Every day I used to leave for work and drive past a man walking his husky. It’s an equanimous vision of morning communion, out of place on potholed Quebec, out of place beside drive-through liquor stores and subsistence desperation. He was always in sweats, the dog always larger than life with haunches rolling beneath a foot of thick fur.
Every day they walk. I imagine them walking into the forest into the snow and disappearing as a frost shadows.
Every day they walk. I imagine what kind of quiet camaraderie they share. If the man whispers into the dog’s ear as they step back inside and wipe mud from foot and paw. If he says, “Good boy.” If the dog pants appreciatively.
Every day they walk.
Every day I would drive by. A learned compulsion. But a compulsion nonetheless. This routine lives in the cold light of morning like the forcefully extroverted cousin of my deeper routines. The routines of compulsion in its purest form. Crystallized at the bottom of a highball, precariously caught on the edge of a nightstand. An intricate, lovingly maintained web of obsessive thoughts.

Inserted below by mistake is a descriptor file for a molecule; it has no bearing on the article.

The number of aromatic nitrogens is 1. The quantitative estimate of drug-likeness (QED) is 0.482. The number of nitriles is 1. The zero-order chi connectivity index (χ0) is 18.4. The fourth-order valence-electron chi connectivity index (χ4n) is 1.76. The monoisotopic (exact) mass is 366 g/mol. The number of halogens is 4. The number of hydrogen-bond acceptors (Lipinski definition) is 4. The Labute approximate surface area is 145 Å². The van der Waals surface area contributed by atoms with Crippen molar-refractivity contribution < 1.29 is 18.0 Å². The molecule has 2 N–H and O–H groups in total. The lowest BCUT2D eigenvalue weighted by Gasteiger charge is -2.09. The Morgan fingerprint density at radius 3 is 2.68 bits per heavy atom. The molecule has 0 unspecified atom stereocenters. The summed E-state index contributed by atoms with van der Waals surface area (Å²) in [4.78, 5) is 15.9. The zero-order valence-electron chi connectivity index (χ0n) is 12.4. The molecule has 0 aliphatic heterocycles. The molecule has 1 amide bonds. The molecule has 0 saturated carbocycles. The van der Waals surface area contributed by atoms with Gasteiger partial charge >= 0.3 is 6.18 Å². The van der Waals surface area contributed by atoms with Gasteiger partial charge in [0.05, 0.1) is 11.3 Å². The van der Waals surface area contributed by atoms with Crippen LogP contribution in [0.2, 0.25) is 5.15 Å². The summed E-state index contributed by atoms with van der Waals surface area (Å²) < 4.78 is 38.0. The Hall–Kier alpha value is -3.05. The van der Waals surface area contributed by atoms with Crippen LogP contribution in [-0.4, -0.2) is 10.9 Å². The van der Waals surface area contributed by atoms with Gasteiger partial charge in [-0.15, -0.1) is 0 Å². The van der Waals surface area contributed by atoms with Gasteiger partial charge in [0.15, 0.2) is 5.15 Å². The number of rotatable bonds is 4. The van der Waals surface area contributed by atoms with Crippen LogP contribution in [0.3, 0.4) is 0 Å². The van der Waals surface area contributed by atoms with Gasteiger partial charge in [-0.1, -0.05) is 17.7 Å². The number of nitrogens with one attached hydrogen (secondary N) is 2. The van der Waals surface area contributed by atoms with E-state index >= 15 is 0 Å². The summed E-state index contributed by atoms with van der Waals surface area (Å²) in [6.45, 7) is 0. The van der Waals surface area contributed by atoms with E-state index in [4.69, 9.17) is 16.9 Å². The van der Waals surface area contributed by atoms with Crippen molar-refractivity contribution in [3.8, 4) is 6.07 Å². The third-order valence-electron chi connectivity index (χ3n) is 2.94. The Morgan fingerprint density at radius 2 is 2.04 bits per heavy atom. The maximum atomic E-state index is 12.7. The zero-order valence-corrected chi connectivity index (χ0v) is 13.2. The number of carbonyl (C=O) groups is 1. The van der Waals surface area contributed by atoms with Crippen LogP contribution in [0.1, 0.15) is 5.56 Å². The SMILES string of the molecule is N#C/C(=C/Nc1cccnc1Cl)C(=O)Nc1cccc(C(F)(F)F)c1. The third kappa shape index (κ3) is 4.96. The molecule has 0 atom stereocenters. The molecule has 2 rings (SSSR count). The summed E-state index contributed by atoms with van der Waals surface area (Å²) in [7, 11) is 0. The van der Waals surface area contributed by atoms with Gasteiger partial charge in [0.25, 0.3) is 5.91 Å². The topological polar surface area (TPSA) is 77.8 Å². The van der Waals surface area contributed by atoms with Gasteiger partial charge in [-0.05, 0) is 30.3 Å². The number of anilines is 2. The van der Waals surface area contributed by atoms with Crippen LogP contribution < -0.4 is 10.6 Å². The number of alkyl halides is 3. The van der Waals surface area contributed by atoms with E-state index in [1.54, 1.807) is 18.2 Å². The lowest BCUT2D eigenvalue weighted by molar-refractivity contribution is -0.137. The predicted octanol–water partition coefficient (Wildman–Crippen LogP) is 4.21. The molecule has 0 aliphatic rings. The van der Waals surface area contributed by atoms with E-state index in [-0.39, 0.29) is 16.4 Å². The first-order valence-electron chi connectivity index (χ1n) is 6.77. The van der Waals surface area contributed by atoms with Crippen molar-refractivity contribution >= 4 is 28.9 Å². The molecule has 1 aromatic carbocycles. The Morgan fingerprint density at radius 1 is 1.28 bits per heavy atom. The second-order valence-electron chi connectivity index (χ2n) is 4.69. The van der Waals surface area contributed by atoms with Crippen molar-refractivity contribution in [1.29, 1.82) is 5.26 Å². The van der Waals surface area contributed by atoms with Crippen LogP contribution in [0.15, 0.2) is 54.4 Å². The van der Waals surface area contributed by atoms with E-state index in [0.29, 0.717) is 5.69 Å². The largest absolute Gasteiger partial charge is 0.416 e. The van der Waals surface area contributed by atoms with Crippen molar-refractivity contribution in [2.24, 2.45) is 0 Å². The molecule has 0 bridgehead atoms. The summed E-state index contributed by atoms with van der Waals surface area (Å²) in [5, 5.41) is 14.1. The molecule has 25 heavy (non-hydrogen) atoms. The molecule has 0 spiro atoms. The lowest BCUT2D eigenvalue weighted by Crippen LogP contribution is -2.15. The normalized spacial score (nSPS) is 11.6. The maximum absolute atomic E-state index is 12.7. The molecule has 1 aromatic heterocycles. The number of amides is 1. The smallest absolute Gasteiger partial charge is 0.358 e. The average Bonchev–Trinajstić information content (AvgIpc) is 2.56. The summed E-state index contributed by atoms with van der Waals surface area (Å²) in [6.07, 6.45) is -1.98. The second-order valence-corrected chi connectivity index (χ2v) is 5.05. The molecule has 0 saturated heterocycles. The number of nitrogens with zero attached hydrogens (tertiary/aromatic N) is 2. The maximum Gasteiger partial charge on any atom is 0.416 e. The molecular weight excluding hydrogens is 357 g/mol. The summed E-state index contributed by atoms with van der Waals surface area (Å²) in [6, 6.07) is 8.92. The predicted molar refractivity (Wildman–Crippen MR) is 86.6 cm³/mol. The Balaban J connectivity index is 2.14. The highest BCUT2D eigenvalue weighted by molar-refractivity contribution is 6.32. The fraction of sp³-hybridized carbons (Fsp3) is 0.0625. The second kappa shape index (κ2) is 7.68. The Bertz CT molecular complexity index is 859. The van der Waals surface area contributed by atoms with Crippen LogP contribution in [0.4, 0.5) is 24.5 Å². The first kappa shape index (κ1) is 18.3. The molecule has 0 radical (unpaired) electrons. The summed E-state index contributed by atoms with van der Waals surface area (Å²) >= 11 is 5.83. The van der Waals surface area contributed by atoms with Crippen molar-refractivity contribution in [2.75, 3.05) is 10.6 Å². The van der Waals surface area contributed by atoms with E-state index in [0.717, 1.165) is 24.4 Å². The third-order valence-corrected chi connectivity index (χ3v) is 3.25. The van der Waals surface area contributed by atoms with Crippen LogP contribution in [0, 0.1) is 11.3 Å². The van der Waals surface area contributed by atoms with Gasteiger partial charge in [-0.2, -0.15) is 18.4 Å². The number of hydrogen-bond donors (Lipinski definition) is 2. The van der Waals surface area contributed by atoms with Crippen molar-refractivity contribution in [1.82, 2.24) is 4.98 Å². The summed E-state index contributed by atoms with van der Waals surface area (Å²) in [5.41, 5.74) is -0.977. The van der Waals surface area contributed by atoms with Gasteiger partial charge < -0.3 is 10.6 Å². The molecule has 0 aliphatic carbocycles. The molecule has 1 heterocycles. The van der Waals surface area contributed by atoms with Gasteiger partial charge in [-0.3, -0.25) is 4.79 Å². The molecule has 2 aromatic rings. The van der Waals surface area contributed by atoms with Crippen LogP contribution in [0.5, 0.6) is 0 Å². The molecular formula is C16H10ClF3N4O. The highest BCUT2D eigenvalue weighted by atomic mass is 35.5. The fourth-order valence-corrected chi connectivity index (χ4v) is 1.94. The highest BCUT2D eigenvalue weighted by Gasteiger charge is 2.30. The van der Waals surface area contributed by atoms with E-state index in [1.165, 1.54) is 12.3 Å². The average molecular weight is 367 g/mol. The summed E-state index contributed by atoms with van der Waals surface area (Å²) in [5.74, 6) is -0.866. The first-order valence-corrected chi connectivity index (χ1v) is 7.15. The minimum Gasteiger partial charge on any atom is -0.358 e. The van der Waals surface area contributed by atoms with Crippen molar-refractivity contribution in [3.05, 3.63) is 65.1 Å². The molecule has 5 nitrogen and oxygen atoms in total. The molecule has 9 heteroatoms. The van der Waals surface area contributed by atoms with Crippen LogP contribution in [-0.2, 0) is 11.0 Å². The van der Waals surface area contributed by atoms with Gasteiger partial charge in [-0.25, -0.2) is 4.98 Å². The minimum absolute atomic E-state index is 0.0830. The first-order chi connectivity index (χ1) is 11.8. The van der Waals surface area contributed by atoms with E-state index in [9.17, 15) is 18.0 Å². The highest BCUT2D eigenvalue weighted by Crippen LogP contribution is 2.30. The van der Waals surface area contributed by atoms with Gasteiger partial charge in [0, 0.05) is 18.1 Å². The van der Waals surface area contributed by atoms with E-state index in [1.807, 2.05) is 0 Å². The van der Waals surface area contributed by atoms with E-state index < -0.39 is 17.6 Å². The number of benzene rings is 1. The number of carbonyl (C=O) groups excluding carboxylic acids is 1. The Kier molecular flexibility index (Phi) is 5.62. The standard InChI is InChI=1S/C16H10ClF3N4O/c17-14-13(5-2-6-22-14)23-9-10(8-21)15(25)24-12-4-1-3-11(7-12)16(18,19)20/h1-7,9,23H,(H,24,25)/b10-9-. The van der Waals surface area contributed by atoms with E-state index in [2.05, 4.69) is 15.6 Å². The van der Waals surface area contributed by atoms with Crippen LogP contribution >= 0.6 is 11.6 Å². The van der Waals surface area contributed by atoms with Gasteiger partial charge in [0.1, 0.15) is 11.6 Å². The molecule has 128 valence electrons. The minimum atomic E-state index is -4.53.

Every day I’d drive by. Every night I relearn the patterns of the ceiling as three decades’ worth of awkward actions are revisited, sifted through, and curated. Curated, fed, and clothed until they can live on their own. My thought babies, the children of anxiety and an overactive imagination.
Every night I rendezvous with my progeny and have the same conversation. My darlings never tire of the topics, but neither can they answer the essential and eternal questions.